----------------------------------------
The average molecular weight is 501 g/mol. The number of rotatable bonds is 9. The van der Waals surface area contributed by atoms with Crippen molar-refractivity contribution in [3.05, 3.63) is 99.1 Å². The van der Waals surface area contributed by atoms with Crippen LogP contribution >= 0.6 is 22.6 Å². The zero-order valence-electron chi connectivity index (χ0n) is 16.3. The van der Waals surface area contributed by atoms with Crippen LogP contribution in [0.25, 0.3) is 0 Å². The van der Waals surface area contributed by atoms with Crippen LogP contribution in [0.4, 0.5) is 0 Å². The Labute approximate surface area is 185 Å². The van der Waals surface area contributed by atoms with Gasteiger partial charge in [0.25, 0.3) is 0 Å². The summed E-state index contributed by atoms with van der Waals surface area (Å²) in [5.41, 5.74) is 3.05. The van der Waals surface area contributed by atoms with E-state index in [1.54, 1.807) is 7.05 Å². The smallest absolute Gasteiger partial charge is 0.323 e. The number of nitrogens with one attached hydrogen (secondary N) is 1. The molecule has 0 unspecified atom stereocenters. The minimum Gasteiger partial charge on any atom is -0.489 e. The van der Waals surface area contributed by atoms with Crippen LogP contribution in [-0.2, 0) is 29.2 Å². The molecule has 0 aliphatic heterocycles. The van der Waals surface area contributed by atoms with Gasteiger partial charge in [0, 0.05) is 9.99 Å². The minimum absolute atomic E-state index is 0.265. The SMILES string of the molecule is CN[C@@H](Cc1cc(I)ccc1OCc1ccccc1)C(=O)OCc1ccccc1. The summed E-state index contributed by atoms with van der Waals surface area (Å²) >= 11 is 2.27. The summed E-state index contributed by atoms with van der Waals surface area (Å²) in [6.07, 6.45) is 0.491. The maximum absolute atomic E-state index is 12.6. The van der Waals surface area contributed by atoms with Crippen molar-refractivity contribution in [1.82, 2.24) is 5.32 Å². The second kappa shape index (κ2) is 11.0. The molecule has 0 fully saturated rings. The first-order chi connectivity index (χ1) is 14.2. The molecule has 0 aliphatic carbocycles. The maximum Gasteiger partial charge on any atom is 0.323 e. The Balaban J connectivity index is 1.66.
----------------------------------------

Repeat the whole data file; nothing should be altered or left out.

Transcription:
The average molecular weight is 501 g/mol. The number of rotatable bonds is 9. The van der Waals surface area contributed by atoms with Crippen molar-refractivity contribution in [3.05, 3.63) is 99.1 Å². The van der Waals surface area contributed by atoms with Crippen LogP contribution >= 0.6 is 22.6 Å². The zero-order valence-electron chi connectivity index (χ0n) is 16.3. The van der Waals surface area contributed by atoms with Crippen LogP contribution in [0.25, 0.3) is 0 Å². The van der Waals surface area contributed by atoms with Crippen LogP contribution in [0.4, 0.5) is 0 Å². The Labute approximate surface area is 185 Å². The van der Waals surface area contributed by atoms with Gasteiger partial charge in [0.25, 0.3) is 0 Å². The summed E-state index contributed by atoms with van der Waals surface area (Å²) in [5.41, 5.74) is 3.05. The van der Waals surface area contributed by atoms with E-state index in [1.54, 1.807) is 7.05 Å². The smallest absolute Gasteiger partial charge is 0.323 e. The number of nitrogens with one attached hydrogen (secondary N) is 1. The molecule has 0 unspecified atom stereocenters. The minimum Gasteiger partial charge on any atom is -0.489 e. The van der Waals surface area contributed by atoms with Crippen LogP contribution in [-0.2, 0) is 29.2 Å². The molecule has 0 aliphatic heterocycles. The van der Waals surface area contributed by atoms with Gasteiger partial charge in [0, 0.05) is 9.99 Å². The minimum absolute atomic E-state index is 0.265. The SMILES string of the molecule is CN[C@@H](Cc1cc(I)ccc1OCc1ccccc1)C(=O)OCc1ccccc1. The summed E-state index contributed by atoms with van der Waals surface area (Å²) >= 11 is 2.27. The summed E-state index contributed by atoms with van der Waals surface area (Å²) in [6.07, 6.45) is 0.491. The maximum absolute atomic E-state index is 12.6. The van der Waals surface area contributed by atoms with Crippen molar-refractivity contribution in [1.82, 2.24) is 5.32 Å². The second kappa shape index (κ2) is 11.0. The molecule has 0 fully saturated rings. The first-order chi connectivity index (χ1) is 14.2. The molecule has 0 aliphatic carbocycles. The maximum Gasteiger partial charge on any atom is 0.323 e. The Balaban J connectivity index is 1.66.